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Article
“You’d Be Depressed Too”: Treatment Acceptability among Mothers who are Economically Disadvantaged
Focal Point: Research, Policy, and Practice in Children’s Mental Health
  • L. Kris Gowen, Portland State University
Document Type
Article
Publication Date
7-1-2008
Subjects
  • Low-income mothers -- Mental health --Treatment -- Attitudes,
  • Low income mothers -- Social conditions,
  • Low income mothers -- Health and hygiene
Disciplines
Abstract

Although mothers who are economically disadvantaged have high rates of emotional distress, the rate of their use of mental health services is relatively low. What accounts for this underutilization of care? Although there is evidence that insurance coverage and access to care account for some of this disparity, barriers to mental health services reach beyond basic access issues. When considering why some choose to seek mental health care while others do not, it is important to consider treatment acceptability among low-income mothers.

Treatment acceptability is the extent to which recipients of care perceive that care as “reasonable, justified, fair, and palatable” In other words, it is not enough to make care accessible; it also has to be acceptable, or relevant to the consumer. And the more consumers view treatment as relevant or important, the more likely they are to work to overcome other barriers to seek mental health care. After all, mothers are more likely to overcome obstacles in order to get the care needed for their children than they are to get care for themselves. Therefore, other factors must play a role in order to explain why low-income mothers do not get care for their own mental health.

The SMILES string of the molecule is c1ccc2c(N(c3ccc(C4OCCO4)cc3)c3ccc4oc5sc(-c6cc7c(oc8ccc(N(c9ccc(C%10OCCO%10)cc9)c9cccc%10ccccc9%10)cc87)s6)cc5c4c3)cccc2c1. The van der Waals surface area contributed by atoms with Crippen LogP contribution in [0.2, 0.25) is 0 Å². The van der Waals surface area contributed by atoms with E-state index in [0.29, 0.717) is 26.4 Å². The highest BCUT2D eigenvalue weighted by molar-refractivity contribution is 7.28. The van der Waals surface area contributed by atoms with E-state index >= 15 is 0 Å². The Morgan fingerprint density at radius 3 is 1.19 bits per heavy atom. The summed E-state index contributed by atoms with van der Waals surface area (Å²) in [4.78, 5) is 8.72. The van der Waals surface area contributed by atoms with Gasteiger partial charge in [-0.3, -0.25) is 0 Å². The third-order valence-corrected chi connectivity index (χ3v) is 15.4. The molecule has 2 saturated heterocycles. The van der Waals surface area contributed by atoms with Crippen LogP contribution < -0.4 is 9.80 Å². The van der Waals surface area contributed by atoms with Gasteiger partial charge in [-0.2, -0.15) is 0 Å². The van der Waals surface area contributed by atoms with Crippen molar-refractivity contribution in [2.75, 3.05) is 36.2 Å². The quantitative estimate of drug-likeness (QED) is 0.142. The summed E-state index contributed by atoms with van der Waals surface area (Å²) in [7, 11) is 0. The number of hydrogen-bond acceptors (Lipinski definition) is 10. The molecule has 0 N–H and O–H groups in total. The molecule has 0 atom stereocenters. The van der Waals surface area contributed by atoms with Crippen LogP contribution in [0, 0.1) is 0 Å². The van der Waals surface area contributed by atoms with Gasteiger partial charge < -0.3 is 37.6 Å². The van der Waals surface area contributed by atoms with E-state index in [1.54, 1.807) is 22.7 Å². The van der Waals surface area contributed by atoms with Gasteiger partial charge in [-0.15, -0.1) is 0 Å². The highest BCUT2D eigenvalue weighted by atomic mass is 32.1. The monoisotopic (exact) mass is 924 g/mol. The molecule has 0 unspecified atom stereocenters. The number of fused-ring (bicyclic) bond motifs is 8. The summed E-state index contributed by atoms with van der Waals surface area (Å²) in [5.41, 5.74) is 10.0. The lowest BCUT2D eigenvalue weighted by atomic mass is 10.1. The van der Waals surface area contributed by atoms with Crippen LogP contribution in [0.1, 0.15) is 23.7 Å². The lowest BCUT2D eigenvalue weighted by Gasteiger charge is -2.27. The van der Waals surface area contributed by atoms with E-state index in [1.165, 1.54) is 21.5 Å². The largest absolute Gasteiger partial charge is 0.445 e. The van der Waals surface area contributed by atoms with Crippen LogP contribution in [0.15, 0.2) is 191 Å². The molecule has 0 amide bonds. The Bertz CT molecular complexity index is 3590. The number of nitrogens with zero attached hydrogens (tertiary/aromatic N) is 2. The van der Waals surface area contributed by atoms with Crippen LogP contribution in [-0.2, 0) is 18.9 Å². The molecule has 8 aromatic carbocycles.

Description

Originally appeared in Focal Point: Research, Policy, and Practice in Children’s Mental Health, Summer 2008, vol. 22, no. 2, pages 17-19.

This article and others may be found at www.rtc.pdx.edu.

Persistent Identifier
http://archives.pdx.edu/ds/psu/15838
Citation Information
Gowen, L.K. (2008). “You’d Be Depressed Too”: Treatment Acceptability among Mothers who are Economically Disadvantaged. Focal Point: Research, Policy, and Practice in Children’s Mental Health, 22(2), pages 17-19.